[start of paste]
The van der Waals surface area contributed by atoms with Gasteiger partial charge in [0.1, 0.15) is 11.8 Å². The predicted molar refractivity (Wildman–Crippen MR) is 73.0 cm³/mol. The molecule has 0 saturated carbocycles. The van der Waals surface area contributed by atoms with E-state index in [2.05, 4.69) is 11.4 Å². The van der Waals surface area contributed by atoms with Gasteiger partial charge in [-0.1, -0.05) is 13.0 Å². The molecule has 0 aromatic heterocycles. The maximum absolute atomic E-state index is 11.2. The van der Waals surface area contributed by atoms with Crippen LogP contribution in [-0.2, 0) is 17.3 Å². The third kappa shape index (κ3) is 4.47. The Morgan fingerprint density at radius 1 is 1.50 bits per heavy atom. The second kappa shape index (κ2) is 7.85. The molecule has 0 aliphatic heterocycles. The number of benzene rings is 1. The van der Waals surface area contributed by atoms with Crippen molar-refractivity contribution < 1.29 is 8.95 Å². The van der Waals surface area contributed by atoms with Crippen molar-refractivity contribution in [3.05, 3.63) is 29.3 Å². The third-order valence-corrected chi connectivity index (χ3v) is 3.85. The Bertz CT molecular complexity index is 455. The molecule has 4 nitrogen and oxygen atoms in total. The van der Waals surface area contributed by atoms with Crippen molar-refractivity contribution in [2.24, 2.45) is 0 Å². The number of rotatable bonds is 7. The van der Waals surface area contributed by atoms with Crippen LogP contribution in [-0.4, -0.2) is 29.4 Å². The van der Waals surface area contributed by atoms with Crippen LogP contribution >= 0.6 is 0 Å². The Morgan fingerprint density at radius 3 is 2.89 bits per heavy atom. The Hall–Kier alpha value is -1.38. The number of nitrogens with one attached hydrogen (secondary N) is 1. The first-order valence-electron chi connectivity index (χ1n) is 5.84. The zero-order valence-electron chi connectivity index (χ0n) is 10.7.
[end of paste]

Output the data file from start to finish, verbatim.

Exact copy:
The van der Waals surface area contributed by atoms with Gasteiger partial charge in [0.1, 0.15) is 11.8 Å². The predicted molar refractivity (Wildman–Crippen MR) is 73.0 cm³/mol. The molecule has 0 saturated carbocycles. The van der Waals surface area contributed by atoms with E-state index in [2.05, 4.69) is 11.4 Å². The van der Waals surface area contributed by atoms with Gasteiger partial charge in [-0.1, -0.05) is 13.0 Å². The molecule has 0 aromatic heterocycles. The maximum absolute atomic E-state index is 11.2. The van der Waals surface area contributed by atoms with Crippen LogP contribution in [-0.2, 0) is 17.3 Å². The third kappa shape index (κ3) is 4.47. The Morgan fingerprint density at radius 1 is 1.50 bits per heavy atom. The second kappa shape index (κ2) is 7.85. The molecule has 0 aliphatic heterocycles. The number of benzene rings is 1. The van der Waals surface area contributed by atoms with Crippen molar-refractivity contribution < 1.29 is 8.95 Å². The van der Waals surface area contributed by atoms with Crippen molar-refractivity contribution in [3.05, 3.63) is 29.3 Å². The third-order valence-corrected chi connectivity index (χ3v) is 3.85. The Bertz CT molecular complexity index is 455. The molecule has 4 nitrogen and oxygen atoms in total. The van der Waals surface area contributed by atoms with Crippen molar-refractivity contribution in [2.24, 2.45) is 0 Å². The number of rotatable bonds is 7. The van der Waals surface area contributed by atoms with Crippen LogP contribution in [-0.4, -0.2) is 29.4 Å². The van der Waals surface area contributed by atoms with Crippen LogP contribution >= 0.6 is 0 Å². The Morgan fingerprint density at radius 3 is 2.89 bits per heavy atom. The Hall–Kier alpha value is -1.38. The number of nitrogens with one attached hydrogen (secondary N) is 1. The first-order valence-electron chi connectivity index (χ1n) is 5.84. The zero-order valence-electron chi connectivity index (χ0n) is 10.7.